10. Do you know how to protect yourself from STDs (yes, no)
  11. Do you think that condoms provide a 100% protection from STDs? (yes, no) I do not know
  12. Would you like to know if you already acquired any STDs (yes, no)
  13. Do you think you have the right to know if your partner has any STD (yes, no)
  14. What will you do if you found out your partner has acquired one of the STDs (get a checkup, ask him/her to get treated, avoid sexual contact, ask for divorce, I don't know, do nothing, other)
  15. What is your source of information regarding STDs? (TV, radio, school, parents, internet, friends, educational campaign, health-care facilities)
  16. Do you think you should consider studying these diseases in school (yes, no).


The survey questions are submitted as a link to the Internet and then the response and analysis of the response data are awaited.


   Results Top


We analyzed 5040 responses to the survey. Out of these participants, 3862 were females (76.6%) and 1178 were males (23.4%) with a mean age of 21.5 and most of them were single 4289 (85.1%). We noticed that most of the respondents selected the Internet (71.7%) as the main source of their knowledge about STDs followed by school (35.1%), television (30.2%), awareness campaigns (28%), friends (27%), health institutions (15.7%), parents (11.2%), and radio only (2.3%) illustrated in [Figure 1]; in correlation between the answer for the question number (10), we found that the answer to this question is statistically significant for all sources of knowledge except for the sources friends and radio which did not significantly affect the answer to this question [Table 1]. In spite of this, 94.08% knew that HIV/AIDS is an STD, only 43.61% knew that HSV is an STD, 34%) selected HPV as STD, and only 31.03% knew that Chlamydia is an STD with a variable perception of being STDs curable or not (this is illustrated in [Table 2]). A high percent (93.1%) agreed that sexual intercourse transmits STDs, but the other mode of transmissions were not clearly known to most of them (this is shown in [Table 3]). The clinical presentation of STDs is unclear to the participants as they select variable symptoms, which can be obtained from [Table 4]. Only 59.6% agreed that condom does not completely provide protection from STDs. To our surprise, only 55% considered themselves capable of protecting themselves against STDs [Table 1]. About 69% of the participants wanted to know if they are already infected by one of these STDs and 31% did not want to know [Figure 2]. Nearly 96.6% think that they have the right to know if their partner has any STD; their attitude and response if their partner has STDs are as follows: 68.4% will ask him/her to get treated, 57.1% get a checkup to see if they are affected or not, 46.8% will avoid sexual contact, 22% will ask for divorce, 9.8% will not know what to do, and 0.4% select to do nothing.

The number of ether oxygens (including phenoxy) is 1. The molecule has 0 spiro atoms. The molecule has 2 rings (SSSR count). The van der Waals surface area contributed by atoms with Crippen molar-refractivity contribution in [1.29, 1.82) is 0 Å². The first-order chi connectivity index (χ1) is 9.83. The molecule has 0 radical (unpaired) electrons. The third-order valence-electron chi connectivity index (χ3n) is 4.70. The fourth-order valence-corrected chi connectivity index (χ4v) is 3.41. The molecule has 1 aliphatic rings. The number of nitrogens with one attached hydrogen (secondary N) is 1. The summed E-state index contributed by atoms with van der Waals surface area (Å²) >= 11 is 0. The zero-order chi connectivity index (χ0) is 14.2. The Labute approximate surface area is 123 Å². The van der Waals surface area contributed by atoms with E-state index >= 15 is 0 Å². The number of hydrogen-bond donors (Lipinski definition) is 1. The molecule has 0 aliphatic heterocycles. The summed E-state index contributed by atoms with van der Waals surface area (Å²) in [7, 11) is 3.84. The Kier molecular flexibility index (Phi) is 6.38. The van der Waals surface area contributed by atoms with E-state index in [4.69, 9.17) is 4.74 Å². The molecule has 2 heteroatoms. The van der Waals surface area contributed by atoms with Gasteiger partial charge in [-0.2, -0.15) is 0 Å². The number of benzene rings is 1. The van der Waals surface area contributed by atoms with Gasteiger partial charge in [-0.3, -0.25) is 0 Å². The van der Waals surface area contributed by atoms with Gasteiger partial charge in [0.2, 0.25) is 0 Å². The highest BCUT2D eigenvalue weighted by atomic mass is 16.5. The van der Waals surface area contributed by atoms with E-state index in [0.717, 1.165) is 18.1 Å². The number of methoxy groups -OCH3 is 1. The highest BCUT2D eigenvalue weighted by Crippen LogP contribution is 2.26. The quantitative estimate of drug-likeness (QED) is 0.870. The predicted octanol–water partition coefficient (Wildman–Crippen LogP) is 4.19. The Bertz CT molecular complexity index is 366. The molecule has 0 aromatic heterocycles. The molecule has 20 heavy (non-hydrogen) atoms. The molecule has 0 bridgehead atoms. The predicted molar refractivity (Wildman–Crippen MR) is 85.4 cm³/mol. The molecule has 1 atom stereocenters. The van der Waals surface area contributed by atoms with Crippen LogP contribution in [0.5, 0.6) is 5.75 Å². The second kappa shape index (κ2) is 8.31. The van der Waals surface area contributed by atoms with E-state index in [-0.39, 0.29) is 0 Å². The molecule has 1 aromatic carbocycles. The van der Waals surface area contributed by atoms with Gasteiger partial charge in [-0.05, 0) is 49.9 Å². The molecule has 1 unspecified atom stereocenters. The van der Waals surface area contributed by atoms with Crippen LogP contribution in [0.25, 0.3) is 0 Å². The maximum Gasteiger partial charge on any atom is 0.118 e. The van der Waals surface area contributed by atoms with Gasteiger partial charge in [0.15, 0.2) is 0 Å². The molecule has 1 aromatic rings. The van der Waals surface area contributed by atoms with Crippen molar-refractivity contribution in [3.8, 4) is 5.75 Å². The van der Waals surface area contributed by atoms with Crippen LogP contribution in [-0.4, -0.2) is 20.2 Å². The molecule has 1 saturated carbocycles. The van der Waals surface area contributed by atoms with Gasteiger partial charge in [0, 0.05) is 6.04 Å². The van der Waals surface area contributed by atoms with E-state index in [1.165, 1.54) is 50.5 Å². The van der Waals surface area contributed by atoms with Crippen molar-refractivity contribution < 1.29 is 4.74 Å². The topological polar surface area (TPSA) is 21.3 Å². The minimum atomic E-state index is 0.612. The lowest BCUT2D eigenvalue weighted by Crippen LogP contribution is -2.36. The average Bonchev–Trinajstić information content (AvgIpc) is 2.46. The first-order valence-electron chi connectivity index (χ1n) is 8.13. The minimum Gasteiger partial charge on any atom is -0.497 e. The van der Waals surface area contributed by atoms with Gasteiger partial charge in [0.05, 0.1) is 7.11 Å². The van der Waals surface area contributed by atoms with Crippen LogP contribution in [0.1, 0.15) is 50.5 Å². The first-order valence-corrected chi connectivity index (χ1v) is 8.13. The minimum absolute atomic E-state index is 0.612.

Figure 1: What is your source of information regarding sexually transmitted diseases